Gottlieb, a physician, resident fellow at the American Enterprise Institute and a venture partner at New Enterprise Associates, was the keynote speaker at Contract Pharma’s, Contracting & Outsourcing Conference and Tabletop Exhibition in 2015. He addressed forces driving the transformation of healthcare in a dynamic presentation, entitled, “Beyond Cures: The 2016 Agenda for FDA Reform.” You can view slides from the talk here if you’re interested: www.contractpharma.com/contents/view_conference-sessions/2017-03-21/beyond-cures/.
He spoke about some of the secular issues affecting FDA and secular policy issues as well as some of the legislative challenges the agency is facing and what we’ll likely see over the coming years with respect to FDA reform and new legislation that would affect the FDA approval process.
Gottleib served a stint as the deputy FDA commissioner under President George W. Bush and one of the main problems he will face if confirmed is the state of high drug prices.
President Trump in his first address to Congress called for the price of prescription drugs to come down. He said his administration and Congress should “work to bring down the artificially high price of drugs and bring them down immediately.”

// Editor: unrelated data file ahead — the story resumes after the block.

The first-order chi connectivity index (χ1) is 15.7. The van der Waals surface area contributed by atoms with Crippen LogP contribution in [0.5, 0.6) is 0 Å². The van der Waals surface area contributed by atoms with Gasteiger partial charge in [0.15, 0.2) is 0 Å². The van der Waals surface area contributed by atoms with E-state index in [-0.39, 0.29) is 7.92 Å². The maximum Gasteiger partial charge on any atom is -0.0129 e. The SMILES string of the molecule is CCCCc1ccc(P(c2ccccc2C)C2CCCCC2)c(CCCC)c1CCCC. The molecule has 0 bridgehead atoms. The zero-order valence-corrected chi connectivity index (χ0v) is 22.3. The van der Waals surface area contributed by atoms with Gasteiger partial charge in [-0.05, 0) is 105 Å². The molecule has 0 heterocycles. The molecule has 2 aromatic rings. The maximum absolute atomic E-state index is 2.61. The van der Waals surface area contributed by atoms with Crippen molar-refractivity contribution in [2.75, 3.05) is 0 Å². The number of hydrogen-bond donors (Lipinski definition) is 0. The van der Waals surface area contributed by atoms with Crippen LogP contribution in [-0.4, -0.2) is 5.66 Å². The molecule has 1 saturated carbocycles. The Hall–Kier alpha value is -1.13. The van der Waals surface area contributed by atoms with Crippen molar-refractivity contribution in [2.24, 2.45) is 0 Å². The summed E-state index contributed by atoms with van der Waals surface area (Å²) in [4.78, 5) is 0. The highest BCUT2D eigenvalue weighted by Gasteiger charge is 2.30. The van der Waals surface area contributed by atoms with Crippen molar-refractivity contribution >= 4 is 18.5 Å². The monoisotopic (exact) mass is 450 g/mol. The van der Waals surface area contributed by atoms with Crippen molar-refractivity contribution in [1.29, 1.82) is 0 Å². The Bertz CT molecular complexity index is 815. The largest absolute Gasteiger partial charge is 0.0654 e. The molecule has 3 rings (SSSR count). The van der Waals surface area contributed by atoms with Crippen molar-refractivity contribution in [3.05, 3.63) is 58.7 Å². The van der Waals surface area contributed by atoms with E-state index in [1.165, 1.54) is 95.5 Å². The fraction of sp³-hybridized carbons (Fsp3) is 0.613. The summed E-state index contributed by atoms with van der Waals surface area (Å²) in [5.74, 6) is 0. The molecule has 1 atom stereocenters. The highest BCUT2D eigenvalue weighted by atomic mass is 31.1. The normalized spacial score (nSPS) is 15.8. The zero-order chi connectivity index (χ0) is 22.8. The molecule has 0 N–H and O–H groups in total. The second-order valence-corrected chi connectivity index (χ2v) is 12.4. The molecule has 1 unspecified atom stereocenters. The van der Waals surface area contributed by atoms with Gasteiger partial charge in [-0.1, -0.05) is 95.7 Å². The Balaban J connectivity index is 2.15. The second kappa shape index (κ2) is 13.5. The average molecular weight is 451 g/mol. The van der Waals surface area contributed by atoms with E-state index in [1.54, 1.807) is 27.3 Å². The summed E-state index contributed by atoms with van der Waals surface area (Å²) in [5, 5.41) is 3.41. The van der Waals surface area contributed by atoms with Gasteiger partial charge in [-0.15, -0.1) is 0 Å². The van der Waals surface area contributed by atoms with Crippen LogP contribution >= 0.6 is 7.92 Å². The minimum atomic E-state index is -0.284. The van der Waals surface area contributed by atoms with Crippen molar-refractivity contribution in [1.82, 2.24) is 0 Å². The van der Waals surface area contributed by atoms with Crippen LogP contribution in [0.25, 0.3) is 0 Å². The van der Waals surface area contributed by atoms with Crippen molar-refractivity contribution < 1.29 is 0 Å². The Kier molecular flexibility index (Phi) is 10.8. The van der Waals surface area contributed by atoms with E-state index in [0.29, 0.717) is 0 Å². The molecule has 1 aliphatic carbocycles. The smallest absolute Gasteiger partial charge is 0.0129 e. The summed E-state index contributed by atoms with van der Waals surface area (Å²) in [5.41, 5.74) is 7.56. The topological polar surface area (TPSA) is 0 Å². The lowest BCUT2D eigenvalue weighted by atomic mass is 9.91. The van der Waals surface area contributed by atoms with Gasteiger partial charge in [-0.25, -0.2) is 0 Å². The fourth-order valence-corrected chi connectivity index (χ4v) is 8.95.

Combatting high drug prices was one of the cornerstones of his campaign. The ongoing pricing debate reached a pinnacle when then-CEO of Turing Pharmaceuticals, Martin Shkreli, hiked the price of an old med, Daraprim, by more than 5,000% in 2015.
Perhaps President Trump has turned to Gottlieb for help in this regard. Gottlieb has said in the past that the main problem behind high drug prices isn’t the cost of new, specialty drugs but instead old drugs whose sellers can indiscriminately raise prices because there isn’t enough competition from generics, like in the case of Daraprim.
Referencing an op-ed Gottlieb wrote for the Wall Street Journal, a piece in the Washington Examiner said “generic drug applications used to cost about $1 million but can now cost as much as $20 million, making it too expensive for companies to bring their competing products to market.”
The Examiner story goes on to say that Gottlieb at the time criticized the call among Democrats, led by Hillary Clintaon, to more heavily regulate drugmakers. Gottlieb said instead of throwing new regulations on new drugs, the FDA should focus on opening the door to generic versions of old drugs to help bring costs down. I guess we’ll see how it plays out in the months ahead.
Tim Wright, Editor